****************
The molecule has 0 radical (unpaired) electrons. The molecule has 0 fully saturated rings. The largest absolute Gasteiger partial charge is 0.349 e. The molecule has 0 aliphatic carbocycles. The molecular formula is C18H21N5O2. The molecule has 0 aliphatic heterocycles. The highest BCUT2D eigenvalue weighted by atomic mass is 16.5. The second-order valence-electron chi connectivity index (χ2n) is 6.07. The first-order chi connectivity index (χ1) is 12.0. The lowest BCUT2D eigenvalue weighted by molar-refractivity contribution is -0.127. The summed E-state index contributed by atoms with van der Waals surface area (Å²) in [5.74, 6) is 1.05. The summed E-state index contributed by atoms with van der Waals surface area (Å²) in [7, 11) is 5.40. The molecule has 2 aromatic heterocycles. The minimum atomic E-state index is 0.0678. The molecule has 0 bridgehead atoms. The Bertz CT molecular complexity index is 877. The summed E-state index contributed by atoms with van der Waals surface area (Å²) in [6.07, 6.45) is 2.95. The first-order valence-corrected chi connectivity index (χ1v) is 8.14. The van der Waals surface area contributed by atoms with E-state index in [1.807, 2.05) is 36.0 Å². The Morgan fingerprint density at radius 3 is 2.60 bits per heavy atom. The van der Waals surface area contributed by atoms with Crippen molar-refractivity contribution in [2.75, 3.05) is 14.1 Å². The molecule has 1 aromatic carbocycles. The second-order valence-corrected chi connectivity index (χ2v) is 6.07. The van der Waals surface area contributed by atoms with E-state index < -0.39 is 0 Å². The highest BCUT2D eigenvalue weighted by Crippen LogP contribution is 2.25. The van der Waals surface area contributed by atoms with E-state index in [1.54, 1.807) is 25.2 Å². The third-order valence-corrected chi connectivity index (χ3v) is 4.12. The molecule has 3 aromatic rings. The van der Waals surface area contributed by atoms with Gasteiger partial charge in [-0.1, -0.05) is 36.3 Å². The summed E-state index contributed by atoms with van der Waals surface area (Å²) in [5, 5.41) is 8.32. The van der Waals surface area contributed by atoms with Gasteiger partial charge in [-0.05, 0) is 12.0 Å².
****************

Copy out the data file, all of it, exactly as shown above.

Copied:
The molecule has 0 radical (unpaired) electrons. The molecule has 0 fully saturated rings. The largest absolute Gasteiger partial charge is 0.349 e. The molecule has 0 aliphatic carbocycles. The molecular formula is C18H21N5O2. The molecule has 0 aliphatic heterocycles. The highest BCUT2D eigenvalue weighted by atomic mass is 16.5. The second-order valence-electron chi connectivity index (χ2n) is 6.07. The first-order chi connectivity index (χ1) is 12.0. The lowest BCUT2D eigenvalue weighted by molar-refractivity contribution is -0.127. The summed E-state index contributed by atoms with van der Waals surface area (Å²) in [5.74, 6) is 1.05. The summed E-state index contributed by atoms with van der Waals surface area (Å²) in [7, 11) is 5.40. The molecule has 2 aromatic heterocycles. The minimum atomic E-state index is 0.0678. The molecule has 0 bridgehead atoms. The Bertz CT molecular complexity index is 877. The summed E-state index contributed by atoms with van der Waals surface area (Å²) in [6.07, 6.45) is 2.95. The first-order valence-corrected chi connectivity index (χ1v) is 8.14. The van der Waals surface area contributed by atoms with E-state index in [1.807, 2.05) is 36.0 Å². The Morgan fingerprint density at radius 3 is 2.60 bits per heavy atom. The van der Waals surface area contributed by atoms with Crippen molar-refractivity contribution in [2.75, 3.05) is 14.1 Å². The molecule has 1 aromatic carbocycles. The second-order valence-corrected chi connectivity index (χ2v) is 6.07. The van der Waals surface area contributed by atoms with E-state index < -0.39 is 0 Å². The highest BCUT2D eigenvalue weighted by Crippen LogP contribution is 2.25. The van der Waals surface area contributed by atoms with E-state index in [1.54, 1.807) is 25.2 Å². The third-order valence-corrected chi connectivity index (χ3v) is 4.12. The molecule has 3 aromatic rings. The van der Waals surface area contributed by atoms with Gasteiger partial charge in [-0.1, -0.05) is 36.3 Å². The summed E-state index contributed by atoms with van der Waals surface area (Å²) in [5, 5.41) is 8.32. The van der Waals surface area contributed by atoms with Gasteiger partial charge in [-0.05, 0) is 12.0 Å².